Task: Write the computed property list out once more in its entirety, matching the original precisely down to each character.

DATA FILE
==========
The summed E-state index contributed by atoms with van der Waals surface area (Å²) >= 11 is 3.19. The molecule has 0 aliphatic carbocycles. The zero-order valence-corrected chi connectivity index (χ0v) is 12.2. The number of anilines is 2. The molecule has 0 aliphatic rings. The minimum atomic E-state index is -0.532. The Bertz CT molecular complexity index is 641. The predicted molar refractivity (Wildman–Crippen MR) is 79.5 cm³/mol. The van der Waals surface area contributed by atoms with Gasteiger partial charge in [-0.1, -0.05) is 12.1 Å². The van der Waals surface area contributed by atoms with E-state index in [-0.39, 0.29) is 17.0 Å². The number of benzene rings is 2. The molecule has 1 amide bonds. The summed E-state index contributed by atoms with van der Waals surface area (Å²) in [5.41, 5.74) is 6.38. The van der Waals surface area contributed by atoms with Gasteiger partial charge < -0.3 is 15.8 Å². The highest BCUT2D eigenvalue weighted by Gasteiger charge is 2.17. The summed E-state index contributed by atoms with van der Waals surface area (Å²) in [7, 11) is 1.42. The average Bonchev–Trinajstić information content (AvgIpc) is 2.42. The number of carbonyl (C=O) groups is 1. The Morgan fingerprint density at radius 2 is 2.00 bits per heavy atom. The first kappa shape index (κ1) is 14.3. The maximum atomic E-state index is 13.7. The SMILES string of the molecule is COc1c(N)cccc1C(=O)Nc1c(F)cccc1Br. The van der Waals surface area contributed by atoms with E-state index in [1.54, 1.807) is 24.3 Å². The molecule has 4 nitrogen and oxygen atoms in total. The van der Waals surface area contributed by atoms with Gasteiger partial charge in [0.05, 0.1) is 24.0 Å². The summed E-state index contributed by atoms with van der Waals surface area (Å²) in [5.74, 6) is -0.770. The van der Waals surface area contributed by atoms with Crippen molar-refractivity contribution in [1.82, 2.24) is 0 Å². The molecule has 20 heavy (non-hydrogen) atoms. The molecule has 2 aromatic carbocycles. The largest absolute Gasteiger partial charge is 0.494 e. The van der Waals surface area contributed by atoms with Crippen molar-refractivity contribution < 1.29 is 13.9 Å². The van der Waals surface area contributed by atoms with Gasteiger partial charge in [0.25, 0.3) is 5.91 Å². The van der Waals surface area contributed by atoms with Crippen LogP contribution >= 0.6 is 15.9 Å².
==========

The summed E-state index contributed by atoms with van der Waals surface area (Å²) >= 11 is 3.19. The molecule has 0 aliphatic carbocycles. The zero-order valence-corrected chi connectivity index (χ0v) is 12.2. The number of anilines is 2. The molecule has 0 aliphatic rings. The minimum atomic E-state index is -0.532. The Bertz CT molecular complexity index is 641. The predicted molar refractivity (Wildman–Crippen MR) is 79.5 cm³/mol. The van der Waals surface area contributed by atoms with Gasteiger partial charge in [-0.1, -0.05) is 12.1 Å². The van der Waals surface area contributed by atoms with E-state index in [-0.39, 0.29) is 17.0 Å². The number of benzene rings is 2. The molecule has 1 amide bonds. The summed E-state index contributed by atoms with van der Waals surface area (Å²) in [5.41, 5.74) is 6.38. The van der Waals surface area contributed by atoms with Gasteiger partial charge < -0.3 is 15.8 Å². The highest BCUT2D eigenvalue weighted by Gasteiger charge is 2.17. The summed E-state index contributed by atoms with van der Waals surface area (Å²) in [7, 11) is 1.42. The average Bonchev–Trinajstić information content (AvgIpc) is 2.42. The number of carbonyl (C=O) groups is 1. The Morgan fingerprint density at radius 2 is 2.00 bits per heavy atom. The first kappa shape index (κ1) is 14.3. The maximum atomic E-state index is 13.7. The SMILES string of the molecule is COc1c(N)cccc1C(=O)Nc1c(F)cccc1Br. The van der Waals surface area contributed by atoms with E-state index in [1.54, 1.807) is 24.3 Å². The molecule has 4 nitrogen and oxygen atoms in total. The van der Waals surface area contributed by atoms with Gasteiger partial charge in [0.05, 0.1) is 24.0 Å². The summed E-state index contributed by atoms with van der Waals surface area (Å²) in [5.74, 6) is -0.770. The van der Waals surface area contributed by atoms with Crippen molar-refractivity contribution in [1.82, 2.24) is 0 Å². The molecule has 20 heavy (non-hydrogen) atoms. The molecule has 2 aromatic carbocycles. The largest absolute Gasteiger partial charge is 0.494 e. The van der Waals surface area contributed by atoms with Crippen molar-refractivity contribution < 1.29 is 13.9 Å². The van der Waals surface area contributed by atoms with Gasteiger partial charge in [0.25, 0.3) is 5.91 Å². The van der Waals surface area contributed by atoms with Crippen LogP contribution >= 0.6 is 15.9 Å².